Here's a surprise: I never realized David Bowie's masterpiece "The Rise and Fall of Ziggy Stardust & The Spiders from Mars" was a rock opera. It's such a good album it stands on its own in a way that most rock operas don't. Clocking in at 11 songs in 38 minutes, it's a triumph in economy celebrating '70s wanderlust, teenage angst, alienation, and great hooky rock and roll.
This is Bowie at his most accessible and creative. He's not yet trying to slipstream his way into Eno or Motorik, he's doing his Bowie thing the way only he can do it. Best of all, he's assembled a band of absolute star musicians, longtime sidemen MIck Ronson on guitar, Trevor Bolder on bass and Woody Woodmansey on drums. Ronson's brilliant guitar riffs, tasty licks and power chords contribute greatly to the classic sound of this album.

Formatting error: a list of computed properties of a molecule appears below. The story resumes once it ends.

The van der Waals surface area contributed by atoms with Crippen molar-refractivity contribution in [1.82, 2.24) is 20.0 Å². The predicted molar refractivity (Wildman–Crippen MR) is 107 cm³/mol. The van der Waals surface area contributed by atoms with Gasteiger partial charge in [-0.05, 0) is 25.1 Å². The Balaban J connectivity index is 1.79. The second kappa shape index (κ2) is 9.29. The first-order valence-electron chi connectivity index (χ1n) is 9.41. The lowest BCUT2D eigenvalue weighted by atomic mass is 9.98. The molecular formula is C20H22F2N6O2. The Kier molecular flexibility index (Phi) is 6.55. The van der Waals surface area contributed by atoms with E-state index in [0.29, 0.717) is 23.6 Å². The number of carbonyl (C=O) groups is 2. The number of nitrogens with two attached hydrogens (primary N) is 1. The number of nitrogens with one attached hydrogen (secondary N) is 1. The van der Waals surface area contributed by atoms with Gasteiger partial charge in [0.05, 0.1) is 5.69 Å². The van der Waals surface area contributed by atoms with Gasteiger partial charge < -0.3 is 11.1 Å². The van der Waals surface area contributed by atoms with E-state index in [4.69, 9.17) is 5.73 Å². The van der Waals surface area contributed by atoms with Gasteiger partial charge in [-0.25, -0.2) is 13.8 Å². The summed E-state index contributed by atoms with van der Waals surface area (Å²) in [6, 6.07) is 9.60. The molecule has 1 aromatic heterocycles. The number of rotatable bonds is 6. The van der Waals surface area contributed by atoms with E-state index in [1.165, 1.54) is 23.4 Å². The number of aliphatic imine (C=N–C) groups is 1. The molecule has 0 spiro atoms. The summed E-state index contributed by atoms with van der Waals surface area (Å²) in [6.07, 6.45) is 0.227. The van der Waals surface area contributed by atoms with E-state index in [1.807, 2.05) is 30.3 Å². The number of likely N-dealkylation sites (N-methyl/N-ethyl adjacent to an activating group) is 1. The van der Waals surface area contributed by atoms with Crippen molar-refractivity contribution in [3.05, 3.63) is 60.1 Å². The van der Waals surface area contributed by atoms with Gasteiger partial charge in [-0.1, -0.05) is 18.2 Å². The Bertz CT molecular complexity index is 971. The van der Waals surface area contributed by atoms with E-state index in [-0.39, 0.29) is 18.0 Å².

The album tells a somewhat convoluted tale of a bisexual alien rock star who comes down to warn of earth's impending destruction and then, well, who the hell knows what happens after that. It doesn't matter. Because every song on here is great. The album kicks off with "Five Years," "Soul Love," "Moonage Daydream," Starman," and so on. Somehow Bowie crafted an album that hangs together perfectly. It's filled with great melodies, a mix of tempos and styles ranging from the R&B influenced "Soul Love," the folksy acoustic "Starman," the "wham bam" 50's boogie rock homage "Sugragette City." And then you've got the finale "Rock and Roll Suicide" a near-perfect lament to loneliness.
Unlike a lot of rock operas (and honestly, a lot of Bowie) this album still sounds great today. It's a masterpiece, right down to the cover shot of Bowie outside a furrier shop on Heddon Street in London.
The band embarked on an extended eighteen-month tour playing England, Europe, North America and Japan. Sadly, Bowie announced the end of the band at the end of the tour on stage at the Hammersmith Odeon, to the surprise of Woodmansey and Bolder. Here's a video from that final gig. Ziggy played guitar!